insist on such things, especially selectively, is once more an exercise
in political bullying and nothing more.
as well that there is nothing invidious in Professor Hoppe’s hypothesis
or observation that homosexuals save less. Saving more is not “better.”
It is, as a general matter, merely different. I am not being
coy or flip in saying this. We save because we have a reason to
save. To fail to save when you should may be foolish and immoral
and to save when you should not may likewise be foolish and immoral.
this tendency to see something invidious here is of intellectual
interest. It shows one of the many pernicious effects of political
rectitude. On issues such as homosexuality all discussion
has been collapsed into the question: “Are you fer 'em or agin'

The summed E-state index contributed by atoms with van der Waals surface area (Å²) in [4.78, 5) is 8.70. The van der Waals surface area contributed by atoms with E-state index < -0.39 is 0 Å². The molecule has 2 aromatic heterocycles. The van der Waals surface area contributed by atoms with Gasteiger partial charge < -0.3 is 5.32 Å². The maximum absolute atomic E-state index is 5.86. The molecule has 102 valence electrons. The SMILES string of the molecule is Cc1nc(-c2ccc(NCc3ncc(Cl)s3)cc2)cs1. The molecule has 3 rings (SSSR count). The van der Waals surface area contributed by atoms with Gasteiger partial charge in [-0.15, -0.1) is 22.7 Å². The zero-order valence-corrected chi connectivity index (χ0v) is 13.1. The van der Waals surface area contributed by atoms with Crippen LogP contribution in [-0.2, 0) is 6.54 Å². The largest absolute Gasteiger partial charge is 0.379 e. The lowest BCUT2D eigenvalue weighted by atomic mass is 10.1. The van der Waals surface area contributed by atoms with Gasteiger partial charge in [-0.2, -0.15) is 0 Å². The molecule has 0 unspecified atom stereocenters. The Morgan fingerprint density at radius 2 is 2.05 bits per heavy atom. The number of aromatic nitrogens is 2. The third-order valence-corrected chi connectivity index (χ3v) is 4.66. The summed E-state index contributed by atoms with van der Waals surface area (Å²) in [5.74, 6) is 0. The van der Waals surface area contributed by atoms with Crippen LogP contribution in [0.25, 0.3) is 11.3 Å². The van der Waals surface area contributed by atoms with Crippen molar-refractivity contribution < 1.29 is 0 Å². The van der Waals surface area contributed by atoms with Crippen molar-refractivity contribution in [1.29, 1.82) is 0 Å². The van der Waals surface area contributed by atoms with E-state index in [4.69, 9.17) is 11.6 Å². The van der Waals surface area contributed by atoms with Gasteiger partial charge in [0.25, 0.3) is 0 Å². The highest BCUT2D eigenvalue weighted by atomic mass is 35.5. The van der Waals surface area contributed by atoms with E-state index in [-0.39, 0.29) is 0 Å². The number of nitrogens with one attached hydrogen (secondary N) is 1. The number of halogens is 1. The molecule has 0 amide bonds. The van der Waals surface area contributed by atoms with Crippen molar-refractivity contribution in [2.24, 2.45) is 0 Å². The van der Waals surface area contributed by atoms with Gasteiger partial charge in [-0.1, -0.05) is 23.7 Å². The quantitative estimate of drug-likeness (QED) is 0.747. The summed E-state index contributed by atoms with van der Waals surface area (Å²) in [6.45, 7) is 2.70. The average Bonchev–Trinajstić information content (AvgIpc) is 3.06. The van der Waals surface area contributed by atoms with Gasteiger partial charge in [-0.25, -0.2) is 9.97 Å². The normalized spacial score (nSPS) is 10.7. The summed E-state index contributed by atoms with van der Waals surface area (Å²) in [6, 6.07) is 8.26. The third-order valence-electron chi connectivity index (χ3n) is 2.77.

'em?” And if you have something to say that does not fall on that
base and linear dimension it is not heard, or viewed with suspicion.
Surely there is more to be said about homosexuality than that? For
example, I offer you the proposition that homosexuals tend to congregate
on islands and peninsulas. Consider Manhattan, San Francisco, Fire
Island, Key West, Cape Cod. It is interesting and one might be curious
as to why. And like Professor Hoppe’s observation/hypothesis about
the savings rate it does not constitute anything invidious.
evil in all this is quite simple to state. Professor Hoppe is being
persecuted for the crime of teaching economics – and as best
as I can tell for teaching it well. Using captivating social illustrations
is better – not worse – than teaching the subject with
dry equations and diagrams. And he chose, I think, a very
easily understood and yet informative
Cohen [send him mail] is professor
of law at the George Mason University School of Law.